Many physicians in different fields have voiced criticisms against direct-to-consumer (DTC) prescription drug ads. First, a 2013 survey found that 74 percent of physicians believe DTC drug ads overemphasize the benefits of the drugs and misinform patients. Steven Nissen, a Cleveland Clinic cardiologist, interviewed by Rebecca Ruiz on DTC prescription drug ads states, “It’s almost impossible for the public to actually parse the ads and come to their own independent conclusions.” This implies that DTC prescription drug ads may be worded or presented in such a manner as to convince viewers of the drug’s usefulness and negate personal conclusions about the drug.
Second, Harvard Medical School internist, Jerome Avorn, states that drug manufacturers have excessively pushed the envelope with appealing messages and fewer descriptions of the risks. An infamous example is Vioxx, a Merck and Co manufactured and FDA-approved drug that was withdrawn in 2004 for elevating the risk of heart attack and stroke. It was widely accepted by physicians for treating acute or chronic pain and heavily commercialized.
In 2008, Merck reached a $58 million settlement with 30 state attorney generals over the ads for Vioxx. And third, physicians at the Interim Meeting of the American Medical Association on November 17, 2015, called for a ban on DTC prescription drugs ads. This ban was motivated by various reasons for which two are aforementioned. Despite this call to a ban two years ago, Kaiser Health News reported in March 2017 that spending on DTC prescription drug ads has increased by 62 percent since 2012. Additionally, the cost of prescription drugs is rising relative to spending on DTC prescription drug ads. In 2016, $5.2 billion was spent on DTC prescription drug ads by the drug industry. These criticisms are worth addressing because, in essence, every prescription drug ad is a tool. When the tool is utilized for wrongful purposes for profit, it has immeasurable financial and health costs to patients. However, when DTC prescription drug ads are utilized in a rightful manner, it becomes an effective tool for meeting patient needs and generating revenue for future drug research.
A systemic solution to addressing criticisms against DTC prescription drug ads
DTC prescription drugs ads are, for the most part, a freely utilized tool available for drug manufacturers. The FDA regulates prescription drugs ads; however, it does not review and approve all drug ads before their release. Federal law does not require that drug companies submit these ads for approval, only that the drugs are approved by the FDA. Federal law also doesn’t allow the ban on ads of drugs with serious adverse risks nor the use of hard-to-understand medical language in ads. Furthermore, DTC prescription drug ads are not required to tell you the cost of the drug, whether a generic version is available that has fewer risks, the biological mechanism or even if a change in behavior can result in a better quality of life equivalent to what the drug can afford a patient. Lastly, the FDA is also not involved in the creation of any drug ads and, therefore, cannot see if any violations such as subjective coercions are intentionally made for the generation of profit for drug manufacturers at the expense of the patient. Therefore, a sound solution is to promote the FDA’s role as a governing body with oversight and approval rights over DTC prescription drug ads.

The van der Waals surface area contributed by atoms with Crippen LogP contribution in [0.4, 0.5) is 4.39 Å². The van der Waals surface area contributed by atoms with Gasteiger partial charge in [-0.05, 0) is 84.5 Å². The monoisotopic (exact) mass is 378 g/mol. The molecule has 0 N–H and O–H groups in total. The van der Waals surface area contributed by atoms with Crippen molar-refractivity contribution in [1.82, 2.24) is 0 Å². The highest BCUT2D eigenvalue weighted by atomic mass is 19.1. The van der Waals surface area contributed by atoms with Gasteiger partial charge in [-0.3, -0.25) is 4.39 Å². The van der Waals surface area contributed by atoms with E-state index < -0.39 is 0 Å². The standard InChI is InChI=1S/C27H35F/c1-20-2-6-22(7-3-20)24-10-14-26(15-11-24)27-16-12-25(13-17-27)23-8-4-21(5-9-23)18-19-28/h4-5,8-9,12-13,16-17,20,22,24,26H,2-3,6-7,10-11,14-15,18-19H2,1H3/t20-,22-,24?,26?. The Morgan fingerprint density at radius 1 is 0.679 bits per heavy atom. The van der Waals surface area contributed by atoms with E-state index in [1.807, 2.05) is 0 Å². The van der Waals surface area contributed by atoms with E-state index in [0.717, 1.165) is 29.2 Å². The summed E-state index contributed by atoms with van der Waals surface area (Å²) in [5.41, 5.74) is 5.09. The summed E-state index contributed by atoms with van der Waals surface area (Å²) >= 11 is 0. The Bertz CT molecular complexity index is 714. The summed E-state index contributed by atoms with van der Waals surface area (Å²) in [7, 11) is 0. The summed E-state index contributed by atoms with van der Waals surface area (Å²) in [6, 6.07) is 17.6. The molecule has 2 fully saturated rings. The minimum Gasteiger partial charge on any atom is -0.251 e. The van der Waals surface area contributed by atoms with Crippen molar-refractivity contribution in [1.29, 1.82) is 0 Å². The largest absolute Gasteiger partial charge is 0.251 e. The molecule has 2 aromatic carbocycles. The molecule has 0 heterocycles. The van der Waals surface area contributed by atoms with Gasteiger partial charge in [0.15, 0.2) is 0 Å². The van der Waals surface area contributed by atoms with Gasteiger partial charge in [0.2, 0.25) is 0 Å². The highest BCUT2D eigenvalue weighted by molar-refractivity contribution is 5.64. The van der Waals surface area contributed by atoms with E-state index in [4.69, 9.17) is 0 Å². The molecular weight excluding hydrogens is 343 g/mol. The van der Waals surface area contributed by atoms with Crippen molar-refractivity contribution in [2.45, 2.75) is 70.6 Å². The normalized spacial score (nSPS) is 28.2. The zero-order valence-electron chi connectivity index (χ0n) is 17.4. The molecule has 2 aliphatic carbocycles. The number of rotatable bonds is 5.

Three advantages of allowing the FDA a governing role over DTC prescription drug ads
First, if federal law allows the FDA to approve prescription drug ads based on whether the data supports the ads’ content, it creates an additional safety net to prevent unwanted and costly health circumstances for patients. The FDA can also regulate the appropriate content on the ad that is feasible for consumers to fully understand whether or not the drug is suitable for their needs. This aids in eliminating overuse of drugs and confusion by consumers about the drugs they see in the ads. Second, a central governing role by the FDA that involves physicians in the decision-making process allows for physicians to have a role over the drug ads their patients see on a daily basis. If the FDA and physicians work in tandem with drug companies and their ad firms, it allows for a wholesome process to make and approve ads that satisfy physician concerns, patient safety, and manufacturers’ demands. Third, when the FDA is allowed some oversight into the approval of drug ads, it eliminates the potential for social media-driven advertising as well. This is inspired by Kim Kardashian’s promotion of Diclegis on July 20, 2015.
Diclegis is a drug manufactured by Duchesnay for alleviating nausea and vomiting in pregnant women. The original Instagram post by Kim Kardashian didn’t provide details of risks such as urinary retention and somnolence that are associated with Diclegis. The FDA had to intervene in this circumstance by notifying Duchesnay of the violation and prompting Kim Kardashian to alter the post to add the missing details.
Hence, allowing the FDA oversight and approval rights will aid in eliminating future incorrect endorsements as well as ensuring patient safety. These are systemic changes that allow the FDA oversight in governing DTC prescription drug ads. Ultimately, it also aids drug manufacturers to avoid legal violations and for physicians and their patients to effectively utilize the drug without the drawbacks of overuse or misconceptions.
Zachariah Tman is a public health student.
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